||April 2011 issue
Thank you for the
article on how the
Canadian Boreal Forest
Agreement is being implemented (“The
boreal handshake,” Jan/Feb 2011). I
cheered when I heard about it in May
2010, wondering whether words would
translate into concrete actions. Your article
has shown me that win-win scenarios
are being worked on to consider the priorities
of all parties involved. I feel happy
to live in a Canada that knows how to
negotiate fair deals that mean something.
It is unlikely this agreement will see
peace in our forests. While it may
be a temporary truce between large
corporations and urban environmental
organizations, there is no commitment
to reach out to communities to seek
their involvement and support.
The people and forests of the boreal
regions are intimately connected. Now
is the time for northern communities,
especially aboriginal ones, to assume
responsibility for the shared stewardship
of the boreal forest in light of growing
environmental, economic and social
challenges. The Northern Ontario
Community Forest Charter promotes
community-based decision-making for
the publicly owned forests of Northern
Ontario. Rights and responsibilities of
northern communities have been proposed
and might be considered by all
provinces and territories. To view this
charter, go to http://noscp.greenstone.ca/
Thunder Bay, Ont.
I appreciated learning about the Nature
Conservancy of Canada and the
work it is doing conserving beautiful
Canadian lands (“The mysterious
Darkwoods,” Jan/Feb 2011). I am
planning a trip out west this summer,
and the Darkwoods property is on my
agenda. Also, it was nice to see pictures
of Cochrane, Ont., since I live in
Moonbeam, just an hour away. I get
to enjoy the boreal forest year round.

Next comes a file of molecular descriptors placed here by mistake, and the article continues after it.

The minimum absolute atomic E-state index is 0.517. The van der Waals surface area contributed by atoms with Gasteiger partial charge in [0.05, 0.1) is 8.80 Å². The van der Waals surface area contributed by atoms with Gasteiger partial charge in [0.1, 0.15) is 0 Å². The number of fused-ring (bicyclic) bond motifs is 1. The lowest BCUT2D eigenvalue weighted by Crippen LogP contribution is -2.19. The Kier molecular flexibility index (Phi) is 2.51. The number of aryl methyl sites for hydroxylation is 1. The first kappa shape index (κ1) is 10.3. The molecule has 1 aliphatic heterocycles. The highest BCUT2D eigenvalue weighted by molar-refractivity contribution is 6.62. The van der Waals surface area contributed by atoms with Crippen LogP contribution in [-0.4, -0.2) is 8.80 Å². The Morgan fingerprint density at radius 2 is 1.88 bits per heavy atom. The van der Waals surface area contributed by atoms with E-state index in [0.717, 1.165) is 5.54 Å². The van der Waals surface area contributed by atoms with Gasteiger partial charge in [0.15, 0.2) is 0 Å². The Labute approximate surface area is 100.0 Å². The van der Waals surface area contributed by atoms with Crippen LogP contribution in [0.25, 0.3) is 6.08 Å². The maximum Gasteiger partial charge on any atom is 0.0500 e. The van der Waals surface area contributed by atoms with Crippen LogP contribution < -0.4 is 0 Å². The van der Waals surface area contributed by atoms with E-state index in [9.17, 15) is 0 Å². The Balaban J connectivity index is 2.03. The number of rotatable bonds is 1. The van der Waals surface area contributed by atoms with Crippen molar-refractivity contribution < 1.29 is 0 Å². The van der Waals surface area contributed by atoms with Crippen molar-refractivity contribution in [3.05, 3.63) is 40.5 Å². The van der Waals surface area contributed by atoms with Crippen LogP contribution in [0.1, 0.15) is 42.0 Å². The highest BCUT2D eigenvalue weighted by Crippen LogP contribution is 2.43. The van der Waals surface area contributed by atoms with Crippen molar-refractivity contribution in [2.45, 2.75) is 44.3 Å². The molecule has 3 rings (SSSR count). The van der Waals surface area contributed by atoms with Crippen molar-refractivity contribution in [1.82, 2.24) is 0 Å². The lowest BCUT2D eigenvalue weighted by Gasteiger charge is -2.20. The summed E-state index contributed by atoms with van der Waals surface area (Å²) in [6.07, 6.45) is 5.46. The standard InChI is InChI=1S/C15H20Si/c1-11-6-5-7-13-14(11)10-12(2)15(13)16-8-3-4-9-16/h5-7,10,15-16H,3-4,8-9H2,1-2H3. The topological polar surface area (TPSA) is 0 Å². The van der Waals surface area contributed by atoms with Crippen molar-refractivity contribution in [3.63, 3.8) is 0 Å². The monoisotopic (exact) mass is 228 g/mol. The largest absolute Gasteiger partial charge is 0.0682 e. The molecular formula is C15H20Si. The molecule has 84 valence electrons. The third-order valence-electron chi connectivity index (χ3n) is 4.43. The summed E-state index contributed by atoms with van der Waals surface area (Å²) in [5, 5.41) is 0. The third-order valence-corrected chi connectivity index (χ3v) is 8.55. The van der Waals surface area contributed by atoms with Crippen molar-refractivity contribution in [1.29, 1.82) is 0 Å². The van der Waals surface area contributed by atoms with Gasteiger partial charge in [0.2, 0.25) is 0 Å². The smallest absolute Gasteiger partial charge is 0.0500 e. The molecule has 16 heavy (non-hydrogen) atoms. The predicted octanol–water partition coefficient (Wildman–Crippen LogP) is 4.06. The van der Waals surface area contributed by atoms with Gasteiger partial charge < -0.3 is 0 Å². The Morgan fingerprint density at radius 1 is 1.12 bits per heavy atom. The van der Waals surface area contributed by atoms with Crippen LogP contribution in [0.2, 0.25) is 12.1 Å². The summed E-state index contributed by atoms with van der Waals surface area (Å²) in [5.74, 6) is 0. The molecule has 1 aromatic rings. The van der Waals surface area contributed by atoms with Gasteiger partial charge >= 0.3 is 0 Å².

If you please — do note my bowing
and scraping — there is no way
the German Duke Friedrich von
Württemberg would be addressed as
“His Royal Highness.” This bit of journalistic
ornamentation was no doubt
dug from internet sources that explain
the forms of address for royal families.
Germany hasn’t been a monarchy for
90 years. To me, the clearly shrewd
landowner is Friedrich Herzog von
Württemberg. I can’t wait to go to his
one-time property, mind you.
I remember realizing that I wasn’t necessarily
helping the forest by replanting
a monoculture of pine (“The Canadian
invasion,” Jan/Feb 2011). I felt quite disillusioned, having believed until then
that I was working to heal the Earth.
As far as the environment is concerned,
I learned that the best thing you can do
with a mature tree is harvest it, and then
turn as much of the fibre as possible into
someone’s home. This locks the carbon
up for the life of the home. If the tree
were to rot in the forest, most of its carbon
would be released to the atmosphere.
My congratulations to tree-planting
contractor Hugh Gilmour. Must be nice
to be the boss.
Flin Flon, Man.
Have you ever seen the tree plantations
in England? Softwoods are
planted in rows, all of the same species
and all of the same size. These plantations
are not replacements for the beautiful
oaks and other hardwoods that have
been long gone from Britain. They are
factory plantations, designed for commercial
harvesting. And, they are ugly.
Writer Allan Casey replies: I assure you I was actually
there, and you are quite right: the plantations are
ugly. The young Sitka spruce need to be sprayed regularly
with biocides to get established, and eventually
they choke out all other growth. There is little or no
wildlife to be found in these monocultures. Tree plantations
in the United Kingsom are a pale substitute
for the long-departed hardwood forests of old.
Too bad the current government in
British Columbia has cut funding
for research into forest ecology and management
so severely (“Mother knows
best,” Jan/Feb 2011). It would likely be
very difficult, if not impossible, to initiate
and complete a project like this today.
Driving the river
Great story on Alberta’s Beaverlodge
River (“Ripe for rehab,” Jan/Feb 2011), although more work needs to be
done to stop the devastation. There are still crossings that allow people to drive
vehicles, including agricultural sprayers
and oil-field tankers, through the river,
causing more damage. Local government
has kept these crossings open against the
wishes of residents.
Your “Action shots” cover (Dec 2010)
had me opening the issue even before I
reached the kitchen table. The photos and
photographer’s stories in “Unforgettable
wildlife moments” inspired me to go out
and get that new camera I’ve had my eye
on for a while. So thanks to you, and
Merry Christmas to me.
* Letters may be edited for length, accuracy and liability.